The brain’s main fuel source is glucose. However, it has been shown that the brains of people who have Alzheimer dementia (AD) are not able to utilize glucose as well as normal people. When there is not enough glucose to meet its metabolic needs, the neurons that work the hardest, i.e. those involved with memory and cognition are the first ones to be compromised and thus show impairment. So the question is: is there another fuel that the brain can use?
The answer luckily is yes! Ketone bodies (KB) or ketones are another fuel source for the brain and the body. Acetoacetate and Beta-hydroxybutyrate are collectively known as ketone bodies (KB). KB are normal metabolites that are manufactured by the liver as an alternative fuel for the body and the brain when dietary sources of carbohydrates are in short supply, a process called ketosis. Ketone bodies can be produced in healthy individuals either during times of fasting or by eating a ketogenic diet. The ketogenic diet was first introduced, over 80 years ago, as a dietary treatment of uncontrolled epilepsy in children. The ketogenic diet is diet consisting of high amounts of fat and low amounts of carbohydrates. Other ways of producing ketones nutritionally are by eating high amounts of medium chain triglycerides (MCTG) such as coconut oil repetitively throughout the day.
When ketones are available they are a better fuel source for the brain in patients with AD for several reasons. First of all, ketones do not need insulin for uptake into the cell, so it is easier for the brain to get this fuel source compared to glucose. This decrease usage of glucose is visible on brain PET scans, which look at the uptake of glucose. In patients with early AD, there is a 14% overall decrease in the uptake of glucose compared to normal controls. In contrast, when this same patient is placed in brain PET scans looking at the uptake of ketones, the uptake is the same both in the patients with early AD and normal controls.
Other possible theories on why ketones are a better source of fuel for patients with AD is that they are a more efficient source of energy. First of all, ketones produce more energy (ATP) compared to glucose. Secondly, the mitochondria, the cells that produce the body’s energy, are believed to be impaired in patients with AD. Ketones, however, are able to bypass the blocked site of the energy pathway, the Krebs cycle, in the mitochondria. This allows the mitochondria to produce energy more efficiently when it is fueled by ketones.
There have been several published clinical studies looking at the effects of ketosis in patients with mild cognitive impairment and AD. The results have shown improved cognitive performance in patients who are in ketosis either from eating a ketogenic diet or from a diet consisting of a very high dose of MCTG oils (20- 70 g/day). This improvement in memory was positively correlated the urinary ketone levels, i.e. the higher the level of ketones in the body, the better the cognitive effect.
Even more exciting than the fact that the ketogenic diet has been shown to help memory in people with AD, is that there is also evidence that being in ketosis might also have some disease-modifying benefits in AD. In mouse models of AD, a ketogenic diet has been shown to actually improve the pathology associated with AD. Specifically, the mouse brains were found to have less beta-amyloid formation and less phosphorylated tau protein formation, the neuropathology associated with AD. Ketones have also been shown to have a neuroprotective effect on the hippocampal neurons from both glutamate and amyloid beta toxicity. The hippocampi in rats that are fed a ketogenic diet have also had an increasing amount of mitochondria. The neuroprotective effect thus may result from enhanced energy reserves, which improves the ability of the neurons to resist metabolic challenges. Another possibility is that ketone metabolism as compared to glucose metabolism generates less free radicals and lower oxidative stress, thus resulting in improved antioxidant capacity, decrease CNS inflammation, and thus less cell death.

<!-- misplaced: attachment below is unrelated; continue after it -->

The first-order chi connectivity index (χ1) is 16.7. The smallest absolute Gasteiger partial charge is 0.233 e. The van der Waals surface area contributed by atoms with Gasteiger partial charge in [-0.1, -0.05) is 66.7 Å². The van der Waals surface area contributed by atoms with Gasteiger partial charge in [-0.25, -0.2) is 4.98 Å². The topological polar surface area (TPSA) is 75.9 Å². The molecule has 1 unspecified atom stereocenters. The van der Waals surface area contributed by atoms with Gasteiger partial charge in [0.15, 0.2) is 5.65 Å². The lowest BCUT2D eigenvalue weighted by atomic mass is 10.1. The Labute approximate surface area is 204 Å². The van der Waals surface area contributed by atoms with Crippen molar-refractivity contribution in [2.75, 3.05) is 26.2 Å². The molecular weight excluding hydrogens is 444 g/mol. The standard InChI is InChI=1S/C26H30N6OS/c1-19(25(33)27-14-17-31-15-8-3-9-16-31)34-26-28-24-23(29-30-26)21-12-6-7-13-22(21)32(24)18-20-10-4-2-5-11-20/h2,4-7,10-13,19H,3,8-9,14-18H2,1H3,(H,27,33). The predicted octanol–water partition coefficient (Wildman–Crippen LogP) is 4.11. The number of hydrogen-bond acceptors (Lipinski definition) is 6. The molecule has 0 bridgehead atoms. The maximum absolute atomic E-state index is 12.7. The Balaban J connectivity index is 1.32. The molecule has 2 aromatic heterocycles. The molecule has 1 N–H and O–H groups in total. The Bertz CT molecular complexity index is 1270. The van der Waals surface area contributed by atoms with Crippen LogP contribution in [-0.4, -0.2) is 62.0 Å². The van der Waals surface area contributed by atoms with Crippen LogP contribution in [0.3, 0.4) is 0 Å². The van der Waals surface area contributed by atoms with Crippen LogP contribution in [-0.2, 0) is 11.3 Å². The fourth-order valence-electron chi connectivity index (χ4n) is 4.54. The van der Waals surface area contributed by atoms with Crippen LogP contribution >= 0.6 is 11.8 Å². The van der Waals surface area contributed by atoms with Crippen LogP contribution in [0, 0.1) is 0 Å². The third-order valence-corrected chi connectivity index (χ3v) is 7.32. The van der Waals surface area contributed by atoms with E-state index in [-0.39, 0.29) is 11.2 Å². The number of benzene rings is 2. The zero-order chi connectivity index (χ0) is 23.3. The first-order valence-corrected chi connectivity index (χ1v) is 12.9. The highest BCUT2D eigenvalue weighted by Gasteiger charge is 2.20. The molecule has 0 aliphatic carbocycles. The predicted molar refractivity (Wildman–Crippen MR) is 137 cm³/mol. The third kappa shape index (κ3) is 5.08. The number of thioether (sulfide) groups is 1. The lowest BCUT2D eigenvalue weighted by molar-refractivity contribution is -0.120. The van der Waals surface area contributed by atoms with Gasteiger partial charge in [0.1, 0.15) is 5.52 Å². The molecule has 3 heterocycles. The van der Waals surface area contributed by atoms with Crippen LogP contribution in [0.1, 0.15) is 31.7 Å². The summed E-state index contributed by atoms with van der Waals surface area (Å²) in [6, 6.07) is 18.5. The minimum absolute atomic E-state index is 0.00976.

There are potentially 2 problems associated with the ketogenic diet. 1) It is very difficult to adhere to, especially in people who have dementia, who are not self-motivated to stick with the diet. 2) Eating a high carbohydrate meal while on the ketogenic diet would potentially throw the person out of therapeutic ketosis and it may take a day or two to get back in, thus taking several days before seeing any benefits again. Up until now the only other alternative to the ketogenic diet to produce therapeutic ketosis is the repetitive ingestion of high does of MCTG. The problem with it is: the doses high enough to produce therapeutic ketosis are often associated with significant GI side effects. Additionally, the taste of MCTG is often difficult to swallow.
Luckily now there is a better way. There is a now a ketone supplement available to the public. This supplement, which is a proprietary blend of ketone mineral salts, puts your body into a state of therapeutic ketosis within 60 minutes of drinking it without having to be on a strict ketogenic diet.
Now, this ketone supplement is not an approved treatment by the FDA for treatment of AD or any other disease for that matter. However, I am so convinced, based on what the research suggests on what the Alzheimer’s brain needs to function at its optimal level. Along with what the potential benefits of being in the state of ketosis offers, including how it could work for the Alzheimer’s brain that I personally drink it myself and have also recommended it to my parents. Since there is no known cure for AD or proven treatment yet available if something as simple as drinking this supplement twice a day would help with your memory would you give it a try?
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